It really shouldn’t come as a surprise either. A country filled with incredible natural diversity, warm hospitality, delicious cuisine, and not to forget the historic sights and sounds that date back centuries and have endured a colourful past.

Whilst this newfound resurgence in tourism has led to a marked rise in tourist numbers, it certainly does not mean to say that Portugal has become overrun with visitors. The more well-known cities and regions such as Lisbon, Porto or the Algarve may attract the lion’s share of holiday-makers, but many other parts of Portugal still remain virtually untouched.

Here then are 5 true hidden gems of Portugal that are absolutely worth visiting now, before everyone else gets in on the secret too!

Costa Vicentina

Encompassing over 100 kilometres of coastal, natural park, the Costa Vicentina region that is tucked between the Algarve and the Alentejo regions in the southwest of Portugal is a true hidden gem worth visiting.

Known for its incredible natural beauty by way of golden sandy beaches, dramatic cliff edges, forests, lagoons, and not to mention the Alentejo countryside, the Costa Vicentina is an outdoor lover’s paradise.

Here, you can hike along the 350 kilometres that make up the Rota Vicentina hiking trails that include the Historical Way, The Fishermen’s Trail and the Circular route. For cycling enthusiasts, there are around 30 circular routes that make up over 1000 kilometres worth of cycle trails waiting to be explored.

The region is also known for its gorgeous beaches, some more hidden and off the beaten path than others. Praia de Monte Clérigo, Praia de Odeceixe, and Praia da Arrifana are a few of the most well-known. Of course, there’s also Praia do Amado, a wide and expansive beach that’s popular with surfers thanks to its Atlantic exposure making for great waves, as well as the local surf school and surf rental shop on hand.

Ultimately, what makes this region so special, is the fact that’s its retained a truly authentic Portuguese charm, untainted by mass tourism. Visiting traditional Portuguese villages such as Odemira, Vila Nova de Milfontes or Zambujeira do Mar will no doubt transport you to a Portugal of yester-year allowing you to experience a laid back and unhindered Portuguese way of life.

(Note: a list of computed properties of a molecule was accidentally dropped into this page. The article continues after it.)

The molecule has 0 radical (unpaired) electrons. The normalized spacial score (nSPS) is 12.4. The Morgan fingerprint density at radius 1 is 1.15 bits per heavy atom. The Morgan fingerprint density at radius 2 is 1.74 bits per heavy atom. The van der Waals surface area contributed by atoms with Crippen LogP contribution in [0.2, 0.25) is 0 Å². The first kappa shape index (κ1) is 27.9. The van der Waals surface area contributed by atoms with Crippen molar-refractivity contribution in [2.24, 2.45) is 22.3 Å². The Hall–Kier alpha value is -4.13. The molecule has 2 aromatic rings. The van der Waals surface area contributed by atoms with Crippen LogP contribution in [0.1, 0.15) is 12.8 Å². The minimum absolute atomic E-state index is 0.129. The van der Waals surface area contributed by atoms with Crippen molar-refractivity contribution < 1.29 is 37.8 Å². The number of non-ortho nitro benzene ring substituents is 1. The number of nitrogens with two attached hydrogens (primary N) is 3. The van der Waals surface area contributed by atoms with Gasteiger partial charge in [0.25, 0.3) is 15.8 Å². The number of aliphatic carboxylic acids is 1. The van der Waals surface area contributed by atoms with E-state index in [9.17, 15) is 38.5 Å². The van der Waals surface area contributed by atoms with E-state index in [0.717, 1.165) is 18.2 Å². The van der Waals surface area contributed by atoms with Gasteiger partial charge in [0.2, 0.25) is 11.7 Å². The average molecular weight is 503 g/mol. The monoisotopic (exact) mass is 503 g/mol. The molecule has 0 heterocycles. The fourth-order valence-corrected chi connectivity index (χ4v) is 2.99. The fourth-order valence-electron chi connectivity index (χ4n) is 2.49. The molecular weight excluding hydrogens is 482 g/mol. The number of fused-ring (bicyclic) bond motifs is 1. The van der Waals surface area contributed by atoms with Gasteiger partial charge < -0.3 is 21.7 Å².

Having been voted as the ‘most Portuguese village in Portugal’ back in 1938, this adage has endured to this present day, even though many don’t consider the town to be an all-encompassing expression of Portuguese villages in general.

Despite this, Monsanto, located in the central part of the country and only a stone’s throw away from the Spanish border, is still well worth visiting. From the onset, you’ll be stunned at the way in which the village has been moulded and formed against its natural surroundings. Most notable being the giant granite boulders and caves that form part of the village and homes.

From here you can admire the incredible views out from the village’s hilltop vantage point, meander through the historic village itself, tackle the Rota dos Barrocais walking route (the Boulder Route), or pay a visit to the Monsanto Castle.

If you happen to be travelling through this part of Portugal around the beginning of May, then you may be in luck. This is when the Festival of the Holy Cross takes places, in remembrance of the town’s long history of battles and sieges. During the festivities woman carrying ‘marafonas’, or rag dolls, climb up the hill whilst clay jars filled to the brim with flowers are thrown down from atop the Monsanto castle walls.